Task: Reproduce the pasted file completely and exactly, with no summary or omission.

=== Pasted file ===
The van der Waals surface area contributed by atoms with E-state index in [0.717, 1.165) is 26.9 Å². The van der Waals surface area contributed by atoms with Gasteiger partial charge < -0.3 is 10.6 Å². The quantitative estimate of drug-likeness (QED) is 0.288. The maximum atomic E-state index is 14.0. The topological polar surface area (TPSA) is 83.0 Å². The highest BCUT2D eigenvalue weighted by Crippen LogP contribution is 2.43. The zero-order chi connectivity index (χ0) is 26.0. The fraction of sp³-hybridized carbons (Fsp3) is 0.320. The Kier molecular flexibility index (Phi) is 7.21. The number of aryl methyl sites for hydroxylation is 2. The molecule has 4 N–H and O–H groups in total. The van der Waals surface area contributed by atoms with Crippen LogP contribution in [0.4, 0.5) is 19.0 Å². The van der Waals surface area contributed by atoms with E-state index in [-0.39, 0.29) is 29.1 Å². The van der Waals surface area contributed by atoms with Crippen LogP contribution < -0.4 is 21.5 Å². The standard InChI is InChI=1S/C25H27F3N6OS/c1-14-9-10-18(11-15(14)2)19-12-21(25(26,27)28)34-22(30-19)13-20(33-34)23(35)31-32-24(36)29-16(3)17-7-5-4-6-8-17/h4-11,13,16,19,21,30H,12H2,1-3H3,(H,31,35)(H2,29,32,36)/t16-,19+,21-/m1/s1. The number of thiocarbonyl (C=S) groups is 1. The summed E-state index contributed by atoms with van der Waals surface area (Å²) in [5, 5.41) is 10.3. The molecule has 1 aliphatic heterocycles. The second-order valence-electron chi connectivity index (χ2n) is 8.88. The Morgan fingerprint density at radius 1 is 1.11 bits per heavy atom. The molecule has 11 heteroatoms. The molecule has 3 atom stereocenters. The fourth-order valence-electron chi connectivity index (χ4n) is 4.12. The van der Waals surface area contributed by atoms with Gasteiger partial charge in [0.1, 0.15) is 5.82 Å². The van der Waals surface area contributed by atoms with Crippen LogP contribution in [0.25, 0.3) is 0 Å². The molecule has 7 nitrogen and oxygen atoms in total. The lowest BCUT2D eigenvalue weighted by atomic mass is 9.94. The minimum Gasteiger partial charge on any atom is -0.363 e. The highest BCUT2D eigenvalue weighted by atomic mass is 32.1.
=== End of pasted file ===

The van der Waals surface area contributed by atoms with E-state index in [0.717, 1.165) is 26.9 Å². The van der Waals surface area contributed by atoms with Gasteiger partial charge < -0.3 is 10.6 Å². The quantitative estimate of drug-likeness (QED) is 0.288. The maximum atomic E-state index is 14.0. The topological polar surface area (TPSA) is 83.0 Å². The highest BCUT2D eigenvalue weighted by Crippen LogP contribution is 2.43. The zero-order chi connectivity index (χ0) is 26.0. The fraction of sp³-hybridized carbons (Fsp3) is 0.320. The Kier molecular flexibility index (Phi) is 7.21. The number of aryl methyl sites for hydroxylation is 2. The molecule has 4 N–H and O–H groups in total. The van der Waals surface area contributed by atoms with Crippen LogP contribution in [0.4, 0.5) is 19.0 Å². The van der Waals surface area contributed by atoms with E-state index in [-0.39, 0.29) is 29.1 Å². The van der Waals surface area contributed by atoms with Crippen LogP contribution < -0.4 is 21.5 Å². The standard InChI is InChI=1S/C25H27F3N6OS/c1-14-9-10-18(11-15(14)2)19-12-21(25(26,27)28)34-22(30-19)13-20(33-34)23(35)31-32-24(36)29-16(3)17-7-5-4-6-8-17/h4-11,13,16,19,21,30H,12H2,1-3H3,(H,31,35)(H2,29,32,36)/t16-,19+,21-/m1/s1. The number of thiocarbonyl (C=S) groups is 1. The summed E-state index contributed by atoms with van der Waals surface area (Å²) in [5, 5.41) is 10.3. The molecule has 1 aliphatic heterocycles. The second-order valence-electron chi connectivity index (χ2n) is 8.88. The Morgan fingerprint density at radius 1 is 1.11 bits per heavy atom. The molecule has 11 heteroatoms. The molecule has 3 atom stereocenters. The fourth-order valence-electron chi connectivity index (χ4n) is 4.12. The van der Waals surface area contributed by atoms with Gasteiger partial charge in [0.1, 0.15) is 5.82 Å². The van der Waals surface area contributed by atoms with Crippen LogP contribution in [0.25, 0.3) is 0 Å². The molecule has 7 nitrogen and oxygen atoms in total. The lowest BCUT2D eigenvalue weighted by atomic mass is 9.94. The minimum Gasteiger partial charge on any atom is -0.363 e. The highest BCUT2D eigenvalue weighted by atomic mass is 32.1.